I think this also works if your company’s products or services genuinely help or improve the lives of your customers. If you feel your work is contributing to some greater purpose, you feel happier and more motivated in your job.

    Great post!


    Bret L. Simmons Reply:

    Interesting and very good point, Michelle. That would make for good research to know if providing products and services you love and believe in affects your mood. Thanks for the great advice! Bret

  3. Erin Wootan says:

    It is very hard, for me anyway, to get the motivation to be helpful if I’m in a bad mood at work, however I can see the logic and will definitely be trying this technique next time I’m feeling less than productive.

    Bret L. Simmons Reply:

    Me too, Erin! I can think of a few situations that really bring me down. The key for me will be to avoid those situations and find others that make me feel better. Thanks! Bret

  4. Roger Scime says:

    Bret: I guess I’m the designated cynic, here.

    The past couple jobs I’ve had have shown me the downside of “doing good.” In almost every instance, doing good has led to suspicion on the part of co-workers and insecurity on the part of supervisors.

    Let me give you an example (I wasn’t the principal in this instance, but I have encountered similar—if not identical—results in others):

    “Bob” was a new hire at an online retailer I was working for as a mid-level supervisor. He was industrious, competent, engaging, and enthusiastic. He made friends easily and after just a few weeks, the general impression (unspoken) was that, if nothing else, he’d be around for a while.

    Suddenly, and unexpectedly, however, he was gone—and the office scuttlebutt was that he’d been fired.

    I never asked directly (it wasn’t my department), but over the next few days, I learned through the grapevine that:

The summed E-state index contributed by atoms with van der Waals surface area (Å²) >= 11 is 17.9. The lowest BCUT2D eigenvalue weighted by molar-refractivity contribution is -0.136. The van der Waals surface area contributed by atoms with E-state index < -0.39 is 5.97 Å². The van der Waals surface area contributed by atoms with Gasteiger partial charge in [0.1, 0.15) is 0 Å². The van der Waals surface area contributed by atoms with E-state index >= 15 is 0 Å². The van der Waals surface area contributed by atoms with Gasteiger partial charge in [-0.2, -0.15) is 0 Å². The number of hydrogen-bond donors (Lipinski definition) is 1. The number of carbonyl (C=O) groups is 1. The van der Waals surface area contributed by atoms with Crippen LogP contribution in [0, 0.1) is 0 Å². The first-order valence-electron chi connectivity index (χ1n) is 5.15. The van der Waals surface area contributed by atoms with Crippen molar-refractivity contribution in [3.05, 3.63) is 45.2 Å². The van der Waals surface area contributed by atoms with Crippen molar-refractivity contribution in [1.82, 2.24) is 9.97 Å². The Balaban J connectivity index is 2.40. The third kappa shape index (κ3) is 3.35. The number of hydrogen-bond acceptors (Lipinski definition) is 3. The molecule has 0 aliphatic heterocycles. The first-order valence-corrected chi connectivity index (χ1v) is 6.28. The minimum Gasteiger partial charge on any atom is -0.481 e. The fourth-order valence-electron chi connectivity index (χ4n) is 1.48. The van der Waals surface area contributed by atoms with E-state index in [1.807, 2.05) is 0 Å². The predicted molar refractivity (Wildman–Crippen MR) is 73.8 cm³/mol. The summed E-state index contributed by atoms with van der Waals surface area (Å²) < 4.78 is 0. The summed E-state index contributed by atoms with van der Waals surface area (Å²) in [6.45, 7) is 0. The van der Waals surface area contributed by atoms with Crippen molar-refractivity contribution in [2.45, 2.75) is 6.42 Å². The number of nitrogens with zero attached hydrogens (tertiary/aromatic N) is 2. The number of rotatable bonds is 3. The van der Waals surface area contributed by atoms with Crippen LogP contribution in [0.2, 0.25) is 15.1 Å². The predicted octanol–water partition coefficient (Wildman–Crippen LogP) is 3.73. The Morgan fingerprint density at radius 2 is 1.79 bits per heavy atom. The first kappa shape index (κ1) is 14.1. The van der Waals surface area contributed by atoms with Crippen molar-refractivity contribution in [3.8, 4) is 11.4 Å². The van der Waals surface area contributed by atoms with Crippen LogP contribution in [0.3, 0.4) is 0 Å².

1) Bob’s supervisor believed that Bob had been after his job: He would often finish his assignments ahead of schedule, and would ask that supervisor for additional work. Thus, the supervisor concluded, Bob was a show-off and too ambitious for his own good;

    2) Bob’s fellow employees had begun to mistrust him, believed that he had a “superior” attitude, and wanted to show them up: During his breaks Bob had offered to help other, struggling employees with whatever they were having problems with—something they quickly came to resent.

    Because Bob was still in his trial period, it was an easy thing to let him go. As for myself, I stuck around for another year, but left shortly before the company went under.

    The “Bob” incident occurred about four years ago, if I remember right, but at the five or six jobs I’ve had since then, I’ve seen the similar situations play out in more or less the same fashion.

    In some instances, in fact, I’ve been “Bob.”

    Perhaps it’s the economy or maybe people are just more paranoid today than 20 years ago. Or maybe it’s always been like that and I just never knew, because I’d had my own business for so long and—as the employer—would have promoted Bob in a flash.

    Or, as I said in the first sentence, maybe I’m just a cynic.

    Bret L. Simmons Reply:

    Welcome, Roger, and thanks for sharing your story. The study did not suggest that doing good produced an outcome – good or bad – other than in improvement in mood, which was measured as “in the moment.” It suggests that if you will do good, you will feel good about it. Thanks! Bret